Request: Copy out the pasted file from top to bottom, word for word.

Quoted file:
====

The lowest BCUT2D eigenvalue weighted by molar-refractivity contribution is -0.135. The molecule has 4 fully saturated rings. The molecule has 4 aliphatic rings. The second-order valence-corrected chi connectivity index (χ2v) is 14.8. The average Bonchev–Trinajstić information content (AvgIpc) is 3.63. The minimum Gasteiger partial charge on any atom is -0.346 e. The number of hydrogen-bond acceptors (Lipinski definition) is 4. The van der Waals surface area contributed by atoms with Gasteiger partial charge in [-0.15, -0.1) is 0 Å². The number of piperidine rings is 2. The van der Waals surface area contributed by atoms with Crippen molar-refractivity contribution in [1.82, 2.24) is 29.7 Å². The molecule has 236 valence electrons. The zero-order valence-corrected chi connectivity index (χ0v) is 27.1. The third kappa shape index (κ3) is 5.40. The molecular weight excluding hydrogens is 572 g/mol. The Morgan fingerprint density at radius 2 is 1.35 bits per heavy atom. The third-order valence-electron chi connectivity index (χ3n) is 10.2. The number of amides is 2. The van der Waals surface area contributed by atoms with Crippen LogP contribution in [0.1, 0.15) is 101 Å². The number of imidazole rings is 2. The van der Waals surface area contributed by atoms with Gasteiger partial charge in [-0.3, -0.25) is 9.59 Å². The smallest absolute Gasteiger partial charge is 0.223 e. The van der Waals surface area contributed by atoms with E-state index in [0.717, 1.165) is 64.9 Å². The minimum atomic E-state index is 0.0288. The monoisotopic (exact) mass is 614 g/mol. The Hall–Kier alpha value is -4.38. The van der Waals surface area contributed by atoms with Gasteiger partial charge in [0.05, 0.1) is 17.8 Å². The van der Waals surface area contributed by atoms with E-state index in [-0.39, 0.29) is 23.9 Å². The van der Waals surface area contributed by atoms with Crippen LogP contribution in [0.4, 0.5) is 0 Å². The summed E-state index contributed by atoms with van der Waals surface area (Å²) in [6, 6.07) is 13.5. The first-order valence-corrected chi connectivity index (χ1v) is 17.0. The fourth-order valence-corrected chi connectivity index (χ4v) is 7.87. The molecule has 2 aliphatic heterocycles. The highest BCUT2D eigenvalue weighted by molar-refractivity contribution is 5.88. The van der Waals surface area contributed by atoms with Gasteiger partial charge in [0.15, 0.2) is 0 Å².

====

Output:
The lowest BCUT2D eigenvalue weighted by molar-refractivity contribution is -0.135. The molecule has 4 fully saturated rings. The molecule has 4 aliphatic rings. The second-order valence-corrected chi connectivity index (χ2v) is 14.8. The average Bonchev–Trinajstić information content (AvgIpc) is 3.63. The minimum Gasteiger partial charge on any atom is -0.346 e. The number of hydrogen-bond acceptors (Lipinski definition) is 4. The van der Waals surface area contributed by atoms with Gasteiger partial charge in [-0.15, -0.1) is 0 Å². The number of piperidine rings is 2. The van der Waals surface area contributed by atoms with Crippen molar-refractivity contribution in [1.82, 2.24) is 29.7 Å². The molecule has 236 valence electrons. The zero-order valence-corrected chi connectivity index (χ0v) is 27.1. The third kappa shape index (κ3) is 5.40. The molecular weight excluding hydrogens is 572 g/mol. The Morgan fingerprint density at radius 2 is 1.35 bits per heavy atom. The third-order valence-electron chi connectivity index (χ3n) is 10.2. The number of amides is 2. The van der Waals surface area contributed by atoms with Crippen LogP contribution in [0.1, 0.15) is 101 Å². The number of imidazole rings is 2. The van der Waals surface area contributed by atoms with Gasteiger partial charge in [-0.3, -0.25) is 9.59 Å². The smallest absolute Gasteiger partial charge is 0.223 e. The van der Waals surface area contributed by atoms with E-state index in [0.717, 1.165) is 64.9 Å². The minimum atomic E-state index is 0.0288. The monoisotopic (exact) mass is 614 g/mol. The Hall–Kier alpha value is -4.38. The van der Waals surface area contributed by atoms with Gasteiger partial charge in [0.05, 0.1) is 17.8 Å². The van der Waals surface area contributed by atoms with E-state index in [-0.39, 0.29) is 23.9 Å². The van der Waals surface area contributed by atoms with Crippen LogP contribution in [0.4, 0.5) is 0 Å². The summed E-state index contributed by atoms with van der Waals surface area (Å²) in [6, 6.07) is 13.5. The first-order valence-corrected chi connectivity index (χ1v) is 17.0. The fourth-order valence-corrected chi connectivity index (χ4v) is 7.87. The molecule has 2 aliphatic heterocycles. The highest BCUT2D eigenvalue weighted by molar-refractivity contribution is 5.88. The van der Waals surface area contributed by atoms with Gasteiger partial charge in [0.15, 0.2) is 0 Å².